Beautiful Eyewear - Made Easy
For most people, we recommend having an eye examination every two years, and to attend earlier if any eye problems are occurring, or if advised by your optometrist.
Our eye examinations test includes both a test of vision and an eye health check. And if you have a medicare card, it will be bulk billed. Which means no charge.
With around 66% of Australians now wearing prescription glasses there are some signs to indicate if it may be time to schedule an eye exam;
- Frequent squinting
- Poor vision at night
- Struggling to adjust from Dark to light
- Eye fatigue or strain
- Double vision
- Frequent headaches. …
- Blurred vision. …
- Seeing halos around light. …
- Sitting close to the TV. …
- Eye rubbing.
- Reading with a book near your face or at arm’s length
Yes – we will consult with you about your concerns and perform a comprehensive eye exam. Unfortunately, we cannot bulk bill your exam without a valid medicare card
Unfortunately this is one area that people seem to neglect with studies showing that 40% of Australians clean their makeup brushes less than twice a year. Brushes can build up bacteria so we recommend cleaning them every 7-10 days and replacing mascara and eye makeup every 3 months to prevent infections or irritations.
Research shows adults and kids are now spending more time than ever in front of digital screens – this includes TV, computers, gaming devices, tablets and our phones. The adult usage average per day is around 11 hours and the recommendation is 2 hours. For those of us working from home or working on our computers all day it is important to take a break from the screen every 20 minutes or so. Even if it’s for 20 seconds, we need to give our eyes a rest.
The average screen usage for kids is around 6 hours per day with the recommendation being around 2 hours per day for kids aged 2-12 with no screen time recommended for kids under two. It is important to regulate screen time as too much can lead to poor sleep, behaviour issues¸ physical strain to your eyes and body, headaches and delayed learning in young children.
This depends on what private health fund you are with and if you have extras or optical cover. You can always give your fund a call if you are unsure or we can help you in-store if you have your fund name and membership number.
• Your glasses or contacts if you wear them
• Your current script for lenses
• A list of any health conditions or allergies
• Your current Medicare cards
• Your Private health insurance/Fund information
• A list of any questions you have about your eye health
• Any results or history from a previous eye test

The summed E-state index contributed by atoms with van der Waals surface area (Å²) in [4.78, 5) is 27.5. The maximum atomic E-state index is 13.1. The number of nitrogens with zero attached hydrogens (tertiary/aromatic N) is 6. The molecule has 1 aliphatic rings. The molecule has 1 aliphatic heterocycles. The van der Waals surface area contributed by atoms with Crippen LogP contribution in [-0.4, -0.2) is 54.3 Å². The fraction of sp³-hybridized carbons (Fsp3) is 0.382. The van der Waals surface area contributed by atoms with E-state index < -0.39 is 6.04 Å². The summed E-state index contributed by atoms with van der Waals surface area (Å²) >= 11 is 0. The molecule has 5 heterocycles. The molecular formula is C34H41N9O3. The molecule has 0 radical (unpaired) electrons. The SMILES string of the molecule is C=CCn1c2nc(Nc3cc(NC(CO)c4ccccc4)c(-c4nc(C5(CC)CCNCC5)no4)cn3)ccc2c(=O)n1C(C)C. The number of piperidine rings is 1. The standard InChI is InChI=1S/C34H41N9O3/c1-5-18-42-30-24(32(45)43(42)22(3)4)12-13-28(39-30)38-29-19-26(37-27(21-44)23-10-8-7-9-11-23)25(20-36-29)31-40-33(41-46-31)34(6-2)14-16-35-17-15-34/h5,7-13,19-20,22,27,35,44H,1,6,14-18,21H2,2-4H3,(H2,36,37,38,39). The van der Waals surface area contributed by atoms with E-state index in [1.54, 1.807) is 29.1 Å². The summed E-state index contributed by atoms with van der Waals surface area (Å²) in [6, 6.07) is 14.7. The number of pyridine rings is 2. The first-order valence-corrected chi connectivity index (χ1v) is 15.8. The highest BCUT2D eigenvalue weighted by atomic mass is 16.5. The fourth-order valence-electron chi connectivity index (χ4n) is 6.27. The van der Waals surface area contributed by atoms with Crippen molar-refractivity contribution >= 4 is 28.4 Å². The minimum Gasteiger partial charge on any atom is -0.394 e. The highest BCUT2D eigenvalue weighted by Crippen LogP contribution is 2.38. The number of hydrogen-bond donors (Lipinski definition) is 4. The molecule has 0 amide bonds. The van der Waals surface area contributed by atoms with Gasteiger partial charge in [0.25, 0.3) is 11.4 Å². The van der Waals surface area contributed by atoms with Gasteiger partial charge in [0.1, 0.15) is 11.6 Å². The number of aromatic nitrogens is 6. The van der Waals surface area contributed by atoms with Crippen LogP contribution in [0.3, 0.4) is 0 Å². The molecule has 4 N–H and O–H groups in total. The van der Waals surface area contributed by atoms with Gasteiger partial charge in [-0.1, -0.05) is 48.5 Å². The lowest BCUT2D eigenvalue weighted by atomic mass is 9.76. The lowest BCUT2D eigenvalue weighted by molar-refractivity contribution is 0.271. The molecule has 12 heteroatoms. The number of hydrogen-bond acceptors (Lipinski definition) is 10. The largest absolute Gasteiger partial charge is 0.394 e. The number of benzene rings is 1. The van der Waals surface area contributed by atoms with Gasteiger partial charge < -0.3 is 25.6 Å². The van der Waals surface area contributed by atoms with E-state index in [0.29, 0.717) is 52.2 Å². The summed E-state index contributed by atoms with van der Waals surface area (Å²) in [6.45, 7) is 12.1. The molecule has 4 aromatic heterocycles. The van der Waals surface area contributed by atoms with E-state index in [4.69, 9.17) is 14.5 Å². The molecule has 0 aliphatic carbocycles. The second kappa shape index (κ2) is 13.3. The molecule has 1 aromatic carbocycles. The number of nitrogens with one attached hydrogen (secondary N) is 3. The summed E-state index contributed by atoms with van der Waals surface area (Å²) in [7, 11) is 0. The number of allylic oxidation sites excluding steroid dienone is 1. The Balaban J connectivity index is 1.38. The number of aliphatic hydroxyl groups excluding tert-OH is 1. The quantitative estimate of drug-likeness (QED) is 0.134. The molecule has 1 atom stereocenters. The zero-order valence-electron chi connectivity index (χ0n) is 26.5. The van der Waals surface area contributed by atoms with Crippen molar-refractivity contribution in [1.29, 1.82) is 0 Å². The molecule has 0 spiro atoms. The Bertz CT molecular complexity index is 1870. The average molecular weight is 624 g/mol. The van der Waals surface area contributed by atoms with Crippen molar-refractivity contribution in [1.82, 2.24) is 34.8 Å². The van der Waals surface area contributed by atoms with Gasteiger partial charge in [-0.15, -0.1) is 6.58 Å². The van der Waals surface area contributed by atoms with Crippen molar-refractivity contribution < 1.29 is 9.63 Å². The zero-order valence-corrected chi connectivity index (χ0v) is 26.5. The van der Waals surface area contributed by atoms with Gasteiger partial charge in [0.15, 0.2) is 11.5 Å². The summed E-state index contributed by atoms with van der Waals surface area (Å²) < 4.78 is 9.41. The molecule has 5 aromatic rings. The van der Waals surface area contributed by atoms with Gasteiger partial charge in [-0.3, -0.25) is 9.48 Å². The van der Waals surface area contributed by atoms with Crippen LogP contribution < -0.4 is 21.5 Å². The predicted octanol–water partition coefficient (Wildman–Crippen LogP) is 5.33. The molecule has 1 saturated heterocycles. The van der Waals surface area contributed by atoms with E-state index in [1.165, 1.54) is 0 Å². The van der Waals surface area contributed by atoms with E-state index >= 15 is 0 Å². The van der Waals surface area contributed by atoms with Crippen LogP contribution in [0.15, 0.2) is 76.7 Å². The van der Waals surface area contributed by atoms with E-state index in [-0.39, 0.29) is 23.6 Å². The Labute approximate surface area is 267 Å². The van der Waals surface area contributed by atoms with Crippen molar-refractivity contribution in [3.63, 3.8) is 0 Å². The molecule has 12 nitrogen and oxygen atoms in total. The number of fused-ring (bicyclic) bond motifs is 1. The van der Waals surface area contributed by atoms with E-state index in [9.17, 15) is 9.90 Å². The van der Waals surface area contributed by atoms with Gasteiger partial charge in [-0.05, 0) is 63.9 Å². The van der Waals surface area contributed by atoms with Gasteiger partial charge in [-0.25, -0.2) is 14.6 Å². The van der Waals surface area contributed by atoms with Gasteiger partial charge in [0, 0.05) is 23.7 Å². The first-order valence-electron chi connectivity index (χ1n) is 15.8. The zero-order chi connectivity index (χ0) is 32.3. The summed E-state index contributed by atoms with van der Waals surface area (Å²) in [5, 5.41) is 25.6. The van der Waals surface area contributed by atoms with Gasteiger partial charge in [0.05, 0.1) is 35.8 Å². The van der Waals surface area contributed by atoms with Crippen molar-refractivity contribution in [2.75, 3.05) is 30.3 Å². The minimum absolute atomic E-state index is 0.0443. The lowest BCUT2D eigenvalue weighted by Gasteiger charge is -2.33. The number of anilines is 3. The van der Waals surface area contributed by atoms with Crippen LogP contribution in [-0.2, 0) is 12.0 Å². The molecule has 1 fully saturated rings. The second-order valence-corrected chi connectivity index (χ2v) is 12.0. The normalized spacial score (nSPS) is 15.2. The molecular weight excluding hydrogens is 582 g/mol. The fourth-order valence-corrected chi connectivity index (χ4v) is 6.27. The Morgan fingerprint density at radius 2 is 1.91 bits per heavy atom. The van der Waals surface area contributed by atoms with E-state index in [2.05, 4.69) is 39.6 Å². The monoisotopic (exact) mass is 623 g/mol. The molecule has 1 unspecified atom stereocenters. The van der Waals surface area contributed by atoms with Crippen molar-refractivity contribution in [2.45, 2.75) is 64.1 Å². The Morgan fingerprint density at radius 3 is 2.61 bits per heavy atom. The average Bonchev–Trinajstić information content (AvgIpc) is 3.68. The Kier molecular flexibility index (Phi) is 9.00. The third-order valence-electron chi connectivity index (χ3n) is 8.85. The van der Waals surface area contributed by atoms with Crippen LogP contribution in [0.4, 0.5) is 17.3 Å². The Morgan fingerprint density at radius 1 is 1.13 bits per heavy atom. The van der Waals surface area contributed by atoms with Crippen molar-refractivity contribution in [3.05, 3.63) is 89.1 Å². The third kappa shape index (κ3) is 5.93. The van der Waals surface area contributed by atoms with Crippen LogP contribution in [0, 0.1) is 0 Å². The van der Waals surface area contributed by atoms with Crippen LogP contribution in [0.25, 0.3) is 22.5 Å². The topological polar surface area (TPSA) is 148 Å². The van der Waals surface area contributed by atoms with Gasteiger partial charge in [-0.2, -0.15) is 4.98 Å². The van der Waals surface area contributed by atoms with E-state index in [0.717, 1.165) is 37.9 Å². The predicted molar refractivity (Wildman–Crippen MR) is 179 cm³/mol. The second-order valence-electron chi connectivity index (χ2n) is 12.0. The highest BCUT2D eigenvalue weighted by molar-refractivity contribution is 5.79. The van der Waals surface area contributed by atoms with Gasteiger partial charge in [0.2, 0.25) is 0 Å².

It is important to regularly clean your glasses as they can build up bacteria. However, it is important to follow the correct way to avoid any damage to your lenses or frames.
Firstly, avoid the temptation of cleaning your glasses with your t-shirt or a towel as they contain abrasive particles and lead to scratches over time. We recommend using a special microfiber cloth and cleaning spray on your lenses.
For your frames we recommend the following steps;
- Run the frames under warm water (not hot water). Use a mild soap, like lotion free-dish soap, and apply it to your frames using your fingertips.
- Rinse the frames thoroughly under warm water.
- Use a moist towelette with rubbing alcohol to clean the nose pads and earpieces of your frames. Never use household cleaners or acetone as they can damage your frames or lens coatings.
- Dry frames only with a soft tissue
With their rise in popularity it is important to know that there can be side effects form eyelash extensions. The extensions are a single lash made from natural materials (such as silk or mink) or synthetic, plastic fibres. They are glued on individually and the glue can be made from any of the following- latex, cellulose gum, cyanacrylates, benzoic acid and formaldehydes (in low concentrations).
We are all different and react differently to chemicals. There has been an increase of allergic reactions, loss of eyelashes and eye infections due to eyelash extensions. Repeated lash extension applications and removal can cause tractional alopecia which means your natural lashes fall out. If you do want eyelash extensions we recommend visiting a qualified therapist who is trained in this procedure, using equipment that has been sterilised in a clean environment and use glues lower in formaldehyde as they have been known to cause less irritation.
Times have recently changed with many of us now working from home. In terms of best practise for your eyes, here are some simple tips to help with the increased screen time;
1. First, your computer monitor needs to sit straight in front of you, not at an angle.
2. Maintain your necks neutral position by having the monitor sitting at a specific height to relieve neck and eye strain. When you’re seated at your desk comfortably, the top of your computer monitor should sit slightly below eye level.
3. Correct your chair – it is actually best to have a slight recline angle.
4. Don’t forget to take a break! Most health professionals recommend that we take a break every 30 to 60 minutes. During this break, stand up and move around. Even if this break lasts for 3-5 minutes, it helps. It forces our eyes to focus on other objects and exercise different muscles.
5. Consider Blue light blocking glasses. Perfect for anyone spending periods of time on the computer or looking at digital screens, they can decrease headaches, eyestrain and improve sleep quality.